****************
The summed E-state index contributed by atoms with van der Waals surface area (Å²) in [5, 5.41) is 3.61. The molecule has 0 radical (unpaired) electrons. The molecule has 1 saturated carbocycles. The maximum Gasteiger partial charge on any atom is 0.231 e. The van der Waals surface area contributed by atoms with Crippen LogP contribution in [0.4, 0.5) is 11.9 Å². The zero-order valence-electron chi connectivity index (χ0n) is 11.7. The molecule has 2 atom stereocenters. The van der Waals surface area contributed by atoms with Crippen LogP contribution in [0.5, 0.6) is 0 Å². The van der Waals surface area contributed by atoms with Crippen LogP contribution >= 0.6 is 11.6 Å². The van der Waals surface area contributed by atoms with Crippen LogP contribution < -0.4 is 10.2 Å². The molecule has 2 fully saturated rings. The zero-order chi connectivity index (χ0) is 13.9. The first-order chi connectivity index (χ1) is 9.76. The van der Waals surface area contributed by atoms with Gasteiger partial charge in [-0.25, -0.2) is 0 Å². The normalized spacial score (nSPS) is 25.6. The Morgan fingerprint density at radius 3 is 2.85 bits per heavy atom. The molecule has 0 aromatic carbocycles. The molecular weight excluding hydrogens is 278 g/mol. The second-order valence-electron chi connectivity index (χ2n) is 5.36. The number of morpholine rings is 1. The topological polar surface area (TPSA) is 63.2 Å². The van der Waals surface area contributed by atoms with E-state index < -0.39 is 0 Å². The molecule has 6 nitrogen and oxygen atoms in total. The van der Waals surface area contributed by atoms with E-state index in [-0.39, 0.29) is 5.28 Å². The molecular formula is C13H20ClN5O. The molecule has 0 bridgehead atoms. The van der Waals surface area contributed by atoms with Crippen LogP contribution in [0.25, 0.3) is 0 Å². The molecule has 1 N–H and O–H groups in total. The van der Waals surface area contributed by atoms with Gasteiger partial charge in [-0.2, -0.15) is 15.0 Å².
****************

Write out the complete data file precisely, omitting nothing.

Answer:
The summed E-state index contributed by atoms with van der Waals surface area (Å²) in [5, 5.41) is 3.61. The molecule has 0 radical (unpaired) electrons. The molecule has 1 saturated carbocycles. The maximum Gasteiger partial charge on any atom is 0.231 e. The van der Waals surface area contributed by atoms with Crippen LogP contribution in [0.4, 0.5) is 11.9 Å². The zero-order valence-electron chi connectivity index (χ0n) is 11.7. The molecule has 2 atom stereocenters. The van der Waals surface area contributed by atoms with Crippen LogP contribution in [0.5, 0.6) is 0 Å². The van der Waals surface area contributed by atoms with Crippen LogP contribution >= 0.6 is 11.6 Å². The van der Waals surface area contributed by atoms with Crippen LogP contribution < -0.4 is 10.2 Å². The molecule has 2 fully saturated rings. The zero-order chi connectivity index (χ0) is 13.9. The first-order chi connectivity index (χ1) is 9.76. The van der Waals surface area contributed by atoms with Gasteiger partial charge in [-0.25, -0.2) is 0 Å². The normalized spacial score (nSPS) is 25.6. The Morgan fingerprint density at radius 3 is 2.85 bits per heavy atom. The molecule has 0 aromatic carbocycles. The molecular weight excluding hydrogens is 278 g/mol. The second-order valence-electron chi connectivity index (χ2n) is 5.36. The number of morpholine rings is 1. The topological polar surface area (TPSA) is 63.2 Å². The van der Waals surface area contributed by atoms with E-state index < -0.39 is 0 Å². The molecule has 6 nitrogen and oxygen atoms in total. The van der Waals surface area contributed by atoms with E-state index in [-0.39, 0.29) is 5.28 Å². The molecular formula is C13H20ClN5O. The molecule has 0 bridgehead atoms. The van der Waals surface area contributed by atoms with Crippen LogP contribution in [0.25, 0.3) is 0 Å². The molecule has 1 N–H and O–H groups in total. The van der Waals surface area contributed by atoms with Gasteiger partial charge in [-0.2, -0.15) is 15.0 Å².